Baking up a smile
After the loss of my mother when I was just 16, I had spiralled into a deep depression and had developed bad social anxiety.
I was on strong medication that numbed everything. I struggled to hold down a job, a decent relationship, close friendships. I had no hobbies. I wasn't living, merely existing. After a failed suicide attempt I went back to the doctors and asked for stronger medication and was told then I would probably be on them for the rest of my life.
'But I've never baked a cake in my life'
I was recovering from an appendix operation after getting septicaemia when a friend asked if I would bake a cake for a Children in Need bake sale. "But I’ve never baked a cake in my life." I said. I decided to give it a go.
Off I went to the supermarket, picked up a packet mix, icing and squeezy coloured icing tubes and set about making a Pudsey face. I didn’t have a round tin, so used a square roasting dish. Halfway through making the packet mix monstrosity, I realised I had been smiling the whole time. I didn’t know what I was doing but I was enjoying myself. I baked the cake and decorated it to the best of my ability. I was so proud. I was so happy.
In the days and weeks that followed, I must have made in excess of 30 cakes. I loved it. I felt great and I was being complimented on how well I looked. "Happiness looks good on you," someone remarked. Every time I baked or decorated a cake, even if it went wrong, I was smiling.
The first thing I'd do is turn the oven on
I decided to set up a blog - She Who Bakes - to document my baking and recipes I was trying for myself. I kept it set to private as I didn’t think for one second anyone wanted to read about the fifth time I’d tried to perfect a Victoria Sponge. I would rush home from my day job in an office and the first thing I would do is turn the oven on. "What shall I make today?" It was a question that both excited and appeased me.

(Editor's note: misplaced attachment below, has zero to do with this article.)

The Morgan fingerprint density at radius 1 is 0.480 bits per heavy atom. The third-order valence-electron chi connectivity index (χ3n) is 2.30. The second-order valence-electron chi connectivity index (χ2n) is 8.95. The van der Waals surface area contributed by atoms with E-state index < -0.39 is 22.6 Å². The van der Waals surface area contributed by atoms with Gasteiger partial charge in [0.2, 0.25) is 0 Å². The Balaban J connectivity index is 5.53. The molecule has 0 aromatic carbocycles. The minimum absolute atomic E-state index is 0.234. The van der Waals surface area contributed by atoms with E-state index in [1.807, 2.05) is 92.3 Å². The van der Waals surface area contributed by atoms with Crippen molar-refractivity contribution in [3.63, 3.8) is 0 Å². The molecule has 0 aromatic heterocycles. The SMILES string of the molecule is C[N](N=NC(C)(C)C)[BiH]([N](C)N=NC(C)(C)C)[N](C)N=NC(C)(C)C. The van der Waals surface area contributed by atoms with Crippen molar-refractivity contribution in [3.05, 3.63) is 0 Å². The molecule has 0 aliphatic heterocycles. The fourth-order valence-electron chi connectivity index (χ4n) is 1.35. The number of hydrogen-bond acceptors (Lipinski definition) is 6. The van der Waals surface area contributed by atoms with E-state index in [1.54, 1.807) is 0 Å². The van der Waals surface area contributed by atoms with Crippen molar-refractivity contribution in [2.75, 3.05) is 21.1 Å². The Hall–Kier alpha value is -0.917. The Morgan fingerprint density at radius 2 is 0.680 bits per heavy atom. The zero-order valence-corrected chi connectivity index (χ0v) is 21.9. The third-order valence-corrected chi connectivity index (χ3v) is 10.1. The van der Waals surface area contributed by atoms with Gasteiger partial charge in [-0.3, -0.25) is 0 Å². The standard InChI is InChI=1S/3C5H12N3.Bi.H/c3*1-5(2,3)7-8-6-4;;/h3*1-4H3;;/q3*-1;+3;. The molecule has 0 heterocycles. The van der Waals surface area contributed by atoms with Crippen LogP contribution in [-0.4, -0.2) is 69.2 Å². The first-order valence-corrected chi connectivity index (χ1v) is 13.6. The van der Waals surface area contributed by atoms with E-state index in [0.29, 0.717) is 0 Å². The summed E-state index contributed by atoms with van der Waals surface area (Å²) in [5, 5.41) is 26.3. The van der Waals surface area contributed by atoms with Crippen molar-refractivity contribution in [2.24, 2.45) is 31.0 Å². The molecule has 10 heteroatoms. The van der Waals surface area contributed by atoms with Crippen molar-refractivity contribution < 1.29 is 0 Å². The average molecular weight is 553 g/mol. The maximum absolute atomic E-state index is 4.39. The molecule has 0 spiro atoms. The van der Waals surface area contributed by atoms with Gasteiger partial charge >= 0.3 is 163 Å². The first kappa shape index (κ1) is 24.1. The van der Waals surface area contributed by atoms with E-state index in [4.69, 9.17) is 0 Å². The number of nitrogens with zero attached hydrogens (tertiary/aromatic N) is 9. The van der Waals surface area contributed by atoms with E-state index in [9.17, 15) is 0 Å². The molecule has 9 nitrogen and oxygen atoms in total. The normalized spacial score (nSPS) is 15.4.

I write this now, as someone who has been off any kind of mood enhancers for two years and is out the other side of what felt like a dark and treacherous tunnel. Someone who still has bad days, still has duvet days, but who knows that those days pass, and great days follow.
"Chances are high, you’ll be on this medication for the rest of your life." I still hear the nurse saying those words in my head sometimes. How wrong she was. I am now an award-winning businesswoman with everything to live for. If I hadn’t found baking, if I hadn’t found blogging, I honestly don’t know where I would have ended up.
I sought out other bakers on social media and people in my situation and I found an awesome movement called The Depressed Cake Shop. They raise money for mental health charities through baking and they talk about the benefits baking has on mental health. I worked with them on a few projects and I am in total awe of their work. Baking has been the best antidepressant for me.
My passion has fuelled my career and will continue to do so. The days when I had nothing, I had my oven and my laptop and I felt like the richest girl in the world. I hope that anyone going through a similar situation can take some comfort in my words, it really can get better.
Tea & Talk
Our annual fundraising event Tea & Talk takes place on World Mental Health Day (10 October) every year. Find out how you can get involved.